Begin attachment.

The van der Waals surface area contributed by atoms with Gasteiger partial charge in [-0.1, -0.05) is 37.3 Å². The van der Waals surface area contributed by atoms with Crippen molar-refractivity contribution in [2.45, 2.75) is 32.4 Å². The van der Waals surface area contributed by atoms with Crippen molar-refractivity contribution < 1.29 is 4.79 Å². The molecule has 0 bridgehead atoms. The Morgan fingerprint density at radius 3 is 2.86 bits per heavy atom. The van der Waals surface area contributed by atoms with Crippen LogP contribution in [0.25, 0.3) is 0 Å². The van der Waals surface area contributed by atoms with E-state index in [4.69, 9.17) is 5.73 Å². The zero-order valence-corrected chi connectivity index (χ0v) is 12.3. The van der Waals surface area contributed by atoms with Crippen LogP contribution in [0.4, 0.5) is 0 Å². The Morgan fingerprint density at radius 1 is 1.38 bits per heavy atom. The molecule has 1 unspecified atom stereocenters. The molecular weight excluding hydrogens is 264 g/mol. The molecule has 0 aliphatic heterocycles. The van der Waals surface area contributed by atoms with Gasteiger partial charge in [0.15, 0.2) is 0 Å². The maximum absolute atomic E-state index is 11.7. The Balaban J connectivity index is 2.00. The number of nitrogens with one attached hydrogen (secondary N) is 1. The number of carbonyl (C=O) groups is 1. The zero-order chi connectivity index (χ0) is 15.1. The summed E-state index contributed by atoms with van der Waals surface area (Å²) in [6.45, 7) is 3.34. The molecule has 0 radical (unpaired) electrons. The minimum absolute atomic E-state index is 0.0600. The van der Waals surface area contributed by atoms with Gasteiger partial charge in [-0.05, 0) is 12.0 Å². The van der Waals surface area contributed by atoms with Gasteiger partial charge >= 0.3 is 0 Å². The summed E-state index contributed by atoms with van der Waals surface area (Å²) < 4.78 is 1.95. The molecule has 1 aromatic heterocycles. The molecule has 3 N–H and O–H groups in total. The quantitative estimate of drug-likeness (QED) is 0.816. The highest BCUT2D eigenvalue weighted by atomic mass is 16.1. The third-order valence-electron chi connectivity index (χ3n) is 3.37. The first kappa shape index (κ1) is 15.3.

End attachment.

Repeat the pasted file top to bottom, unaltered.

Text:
The van der Waals surface area contributed by atoms with Gasteiger partial charge in [-0.1, -0.05) is 37.3 Å². The van der Waals surface area contributed by atoms with Crippen molar-refractivity contribution in [2.45, 2.75) is 32.4 Å². The van der Waals surface area contributed by atoms with Crippen molar-refractivity contribution < 1.29 is 4.79 Å². The molecule has 0 bridgehead atoms. The Morgan fingerprint density at radius 3 is 2.86 bits per heavy atom. The van der Waals surface area contributed by atoms with Crippen LogP contribution in [0.25, 0.3) is 0 Å². The van der Waals surface area contributed by atoms with E-state index in [4.69, 9.17) is 5.73 Å². The zero-order valence-corrected chi connectivity index (χ0v) is 12.3. The van der Waals surface area contributed by atoms with Crippen LogP contribution in [0.4, 0.5) is 0 Å². The Morgan fingerprint density at radius 1 is 1.38 bits per heavy atom. The molecule has 1 unspecified atom stereocenters. The molecular weight excluding hydrogens is 264 g/mol. The molecule has 0 aliphatic heterocycles. The van der Waals surface area contributed by atoms with Gasteiger partial charge in [0.15, 0.2) is 0 Å². The maximum absolute atomic E-state index is 11.7. The Balaban J connectivity index is 2.00. The number of nitrogens with one attached hydrogen (secondary N) is 1. The number of carbonyl (C=O) groups is 1. The zero-order chi connectivity index (χ0) is 15.1. The summed E-state index contributed by atoms with van der Waals surface area (Å²) in [6.45, 7) is 3.34. The molecule has 0 radical (unpaired) electrons. The minimum absolute atomic E-state index is 0.0600. The van der Waals surface area contributed by atoms with Gasteiger partial charge in [-0.05, 0) is 12.0 Å². The van der Waals surface area contributed by atoms with Gasteiger partial charge >= 0.3 is 0 Å². The summed E-state index contributed by atoms with van der Waals surface area (Å²) < 4.78 is 1.95. The molecule has 1 aromatic heterocycles. The molecule has 3 N–H and O–H groups in total. The quantitative estimate of drug-likeness (QED) is 0.816. The highest BCUT2D eigenvalue weighted by atomic mass is 16.1. The third-order valence-electron chi connectivity index (χ3n) is 3.37. The first kappa shape index (κ1) is 15.3.